By now, you have probably seen the stories of the impact of the occult on teenagers. These tragic events are not tabloid sensationalism, but sober news reported by reputable wire services, such as AP, Reuters and upi. The following events have been reported in recent years:
• An 18-year-old fatally bludgeons his grandfather with a roofing hammer. The boy’s father later said that his son regularly played the video game Resident Evil, in which characters wielding hatchets behead rampaging zombies. The boy’s “imagination became reality,” his father said.
• Two boys stroll through their Colorado high school, firing semi-automatic rifles and detonating pipe bombs, hooting and laughing as they go. After killing several classmates, they each shoot themselves. It is discovered that, prior to their deaths, both were obsessed with black metal music, movies and video games that were teeming with gruesome, violent content.
• A teenage girl commits suicide, leaving behind a diary containing elaborate drawings of satanic scenes.
• A young man chops off his left hand and stabs himself in the chest as a part of an occult ritual to “purify his body.”
• A 14-year-old boy preoccupied with books on the occult claims to have had a vision of Satan, after which he kills his mother.
Similar cases can be cited from virtually every corner of the developed Western world.
Psychologists and law enforcement officials are alarmed—and rightly so. The occult is emphatically not just a “harmless bit of fun”! It is downright dangerous!
For concerned parents, the key is early prevention.
Parents have a heavy responsibility to direct their child’s interests towards wholesome and profitable channels.
Parents ought to realize that children do not yet have the wisdom and experience to guide their own lives or to make fully informed choices. This is surely illustrated by Proverbs 22:15: “Foolishness is bound in the heart of a child.” (The word foolishness actually means evil in the Hebrew language.)
Realize, too, that sometimes children are drawn to occult pursuits because parental involvement and attention are missing in their lives. They become involved in the occult to fill a void or to gain attention. Another proverb states that “a child left to himself bringeth his mother [or father] to shame” (Prov. 29:15).
Case studies reveal that serious involvement with the occult often begins with apparently normal children, absorbed with the seemingly innocent—such as fantasy books or video games—and grows from there. The grip tightens, often quickly.
Parents must be on guard—protective of the precious minds of their children and teens. They must give serious thought to directing their children’s interests into beneficial pursuits—such as hobbies, sports and musical training.
The occult and supernatural must not be dismissed as mere superstition or as “just another genre of literature.” There is, in fact, a real world of evil spirits! Moreover, their manifestations can be extremely hazardous.
One source that addresses this topic in detail is the Holy Bible. It is the most complete reference book available on the subject.
The Bible reveals the existence of perverse spirit beings—demons—who seek to seduce and ultimately destroy humanity. Satan the devil, whom the Bible labels as the “prince of demons,” leads these spirits (Mark 3:22; rsv).
In today’s modern society, Satan has become a myth. Many laugh at him as a cartoon figure of a red, dancing monster with wings like a bat, horns, a long, pointed tail and a pitchfork.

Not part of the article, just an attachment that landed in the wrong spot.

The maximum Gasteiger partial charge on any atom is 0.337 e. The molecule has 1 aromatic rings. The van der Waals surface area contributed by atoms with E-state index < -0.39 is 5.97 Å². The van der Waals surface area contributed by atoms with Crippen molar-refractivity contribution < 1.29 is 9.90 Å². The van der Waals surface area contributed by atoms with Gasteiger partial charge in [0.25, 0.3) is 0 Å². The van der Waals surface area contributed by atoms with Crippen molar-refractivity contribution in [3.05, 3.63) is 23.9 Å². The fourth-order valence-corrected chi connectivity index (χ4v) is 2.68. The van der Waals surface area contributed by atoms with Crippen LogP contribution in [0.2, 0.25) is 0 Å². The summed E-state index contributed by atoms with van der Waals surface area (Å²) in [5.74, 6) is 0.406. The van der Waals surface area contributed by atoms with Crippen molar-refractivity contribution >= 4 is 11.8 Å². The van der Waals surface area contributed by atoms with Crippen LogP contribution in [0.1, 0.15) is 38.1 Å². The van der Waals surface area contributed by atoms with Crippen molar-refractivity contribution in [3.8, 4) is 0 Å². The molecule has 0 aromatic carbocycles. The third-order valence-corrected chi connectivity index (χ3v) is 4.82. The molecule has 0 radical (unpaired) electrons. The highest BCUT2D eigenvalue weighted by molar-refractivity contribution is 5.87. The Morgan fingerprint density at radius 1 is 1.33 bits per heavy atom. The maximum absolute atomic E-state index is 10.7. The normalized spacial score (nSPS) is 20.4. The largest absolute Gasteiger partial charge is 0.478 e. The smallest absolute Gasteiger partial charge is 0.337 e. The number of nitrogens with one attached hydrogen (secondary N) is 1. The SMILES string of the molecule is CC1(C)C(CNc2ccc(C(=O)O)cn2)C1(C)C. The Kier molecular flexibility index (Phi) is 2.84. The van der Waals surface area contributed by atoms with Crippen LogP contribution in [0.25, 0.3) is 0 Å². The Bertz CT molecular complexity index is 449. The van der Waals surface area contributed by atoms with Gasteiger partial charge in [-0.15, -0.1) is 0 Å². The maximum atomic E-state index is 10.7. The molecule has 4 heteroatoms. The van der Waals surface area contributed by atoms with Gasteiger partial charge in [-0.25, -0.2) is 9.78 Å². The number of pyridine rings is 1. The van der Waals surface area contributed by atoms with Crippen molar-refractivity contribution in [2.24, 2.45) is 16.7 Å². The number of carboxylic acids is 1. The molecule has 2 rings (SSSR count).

However, the real Satan and his demonic cohorts are violently at work!
Satan often works in a very subtle fashion. He is shrewd, cunning and sly. He is expert at making evil look good. He represents his teachings as wisdom and light. He is even identified as an “angel of light” in ii Corinthians 11:14. This is how he has deceived the whole world! (Rev. 12:9).
The Bible labels the popular occult and supernatural pursuits of our modern age as “works of darkness.” In addition, it cautions us in Ephesians 5:11 to “have no fellowship with the unfruitful works of darkness….” We need to understand this important warning—and teach it to our children.
Because, as the prophet Micah explains, today we have too much “witchcraft” and too many “soothsayers” in our lands who refuse to obey the commandments and ways of the living God! (Mic. 5:12).
God will rightfully punish and destroy us—unless we repent—just before and leading up to the sudden destruction to come “upon the heathen” (v. 15), which will take place at the very end of this age and at the Second Coming of Jesus Christ as King of kings!
Those who refuse to obey their Maker by abandoning abominable acts such as sorcery and the worship of pagan deities will not enter the Kingdom of God (Rev. 21:8). Therefore, each of us would do well to heed the words of James 4:7, where we are commanded to “submit to God” and “resist the devil.” Understanding what’s really going on behind the scenes in the spirit world is the first step towards combating deception.
Yes, there are strong spiritual forces out there, and they are not to be toyed with! You need to know more. Our book Mystery of the Ages will help you understand what the Bible teaches about evil spirits. We will send you a copy, gratis, upon request.
As parents, we must realize that our children are precious gifts from God. Each of us must labor, above all, to watch over the character development of our children, knowing that nothing comes more naturally to children than violence, fantasy, adventure and magic. We all have a moral obligation to monitor our children’s pursuits—including the books they read—and to guide them away from things evil and dangerous, and educate them toward that which is pure, wholesome and good.